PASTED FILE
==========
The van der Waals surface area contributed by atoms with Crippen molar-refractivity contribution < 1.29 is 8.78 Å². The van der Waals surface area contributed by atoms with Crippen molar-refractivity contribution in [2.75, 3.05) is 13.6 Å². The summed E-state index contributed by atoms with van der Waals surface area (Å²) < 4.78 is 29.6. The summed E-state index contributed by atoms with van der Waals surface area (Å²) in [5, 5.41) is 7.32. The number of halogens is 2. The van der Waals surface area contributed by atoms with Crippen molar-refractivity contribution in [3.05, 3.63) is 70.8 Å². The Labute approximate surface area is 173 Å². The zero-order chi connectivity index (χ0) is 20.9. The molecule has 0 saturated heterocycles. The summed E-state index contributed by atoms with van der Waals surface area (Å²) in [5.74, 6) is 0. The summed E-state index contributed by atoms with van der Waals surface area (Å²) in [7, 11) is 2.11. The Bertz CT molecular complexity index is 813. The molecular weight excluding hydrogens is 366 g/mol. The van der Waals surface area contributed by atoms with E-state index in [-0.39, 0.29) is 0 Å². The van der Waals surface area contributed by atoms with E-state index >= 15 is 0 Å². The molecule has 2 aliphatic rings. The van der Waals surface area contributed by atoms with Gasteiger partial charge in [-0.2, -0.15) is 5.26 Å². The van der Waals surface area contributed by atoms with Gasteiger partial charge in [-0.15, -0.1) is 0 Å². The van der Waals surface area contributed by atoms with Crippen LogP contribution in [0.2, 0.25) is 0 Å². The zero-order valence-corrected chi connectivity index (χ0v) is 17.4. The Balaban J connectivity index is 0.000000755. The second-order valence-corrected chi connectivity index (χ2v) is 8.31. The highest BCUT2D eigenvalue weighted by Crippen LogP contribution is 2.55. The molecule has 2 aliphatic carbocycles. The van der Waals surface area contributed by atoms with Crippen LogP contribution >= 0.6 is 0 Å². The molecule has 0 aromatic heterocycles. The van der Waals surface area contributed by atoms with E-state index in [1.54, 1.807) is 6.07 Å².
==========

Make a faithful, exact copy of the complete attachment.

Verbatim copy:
The van der Waals surface area contributed by atoms with Crippen molar-refractivity contribution < 1.29 is 8.78 Å². The van der Waals surface area contributed by atoms with Crippen molar-refractivity contribution in [2.75, 3.05) is 13.6 Å². The summed E-state index contributed by atoms with van der Waals surface area (Å²) < 4.78 is 29.6. The summed E-state index contributed by atoms with van der Waals surface area (Å²) in [5, 5.41) is 7.32. The number of halogens is 2. The van der Waals surface area contributed by atoms with Crippen molar-refractivity contribution in [3.05, 3.63) is 70.8 Å². The Labute approximate surface area is 173 Å². The zero-order chi connectivity index (χ0) is 20.9. The molecule has 0 saturated heterocycles. The summed E-state index contributed by atoms with van der Waals surface area (Å²) in [5.74, 6) is 0. The summed E-state index contributed by atoms with van der Waals surface area (Å²) in [7, 11) is 2.11. The Bertz CT molecular complexity index is 813. The molecular weight excluding hydrogens is 366 g/mol. The van der Waals surface area contributed by atoms with E-state index in [-0.39, 0.29) is 0 Å². The van der Waals surface area contributed by atoms with E-state index >= 15 is 0 Å². The molecule has 2 aliphatic rings. The van der Waals surface area contributed by atoms with Gasteiger partial charge in [-0.2, -0.15) is 5.26 Å². The van der Waals surface area contributed by atoms with Gasteiger partial charge in [-0.15, -0.1) is 0 Å². The van der Waals surface area contributed by atoms with Crippen LogP contribution in [0.2, 0.25) is 0 Å². The zero-order valence-corrected chi connectivity index (χ0v) is 17.4. The Balaban J connectivity index is 0.000000755. The second-order valence-corrected chi connectivity index (χ2v) is 8.31. The highest BCUT2D eigenvalue weighted by Crippen LogP contribution is 2.55. The molecule has 2 aliphatic carbocycles. The van der Waals surface area contributed by atoms with Crippen LogP contribution >= 0.6 is 0 Å². The molecule has 0 aromatic heterocycles. The van der Waals surface area contributed by atoms with E-state index in [1.54, 1.807) is 6.07 Å².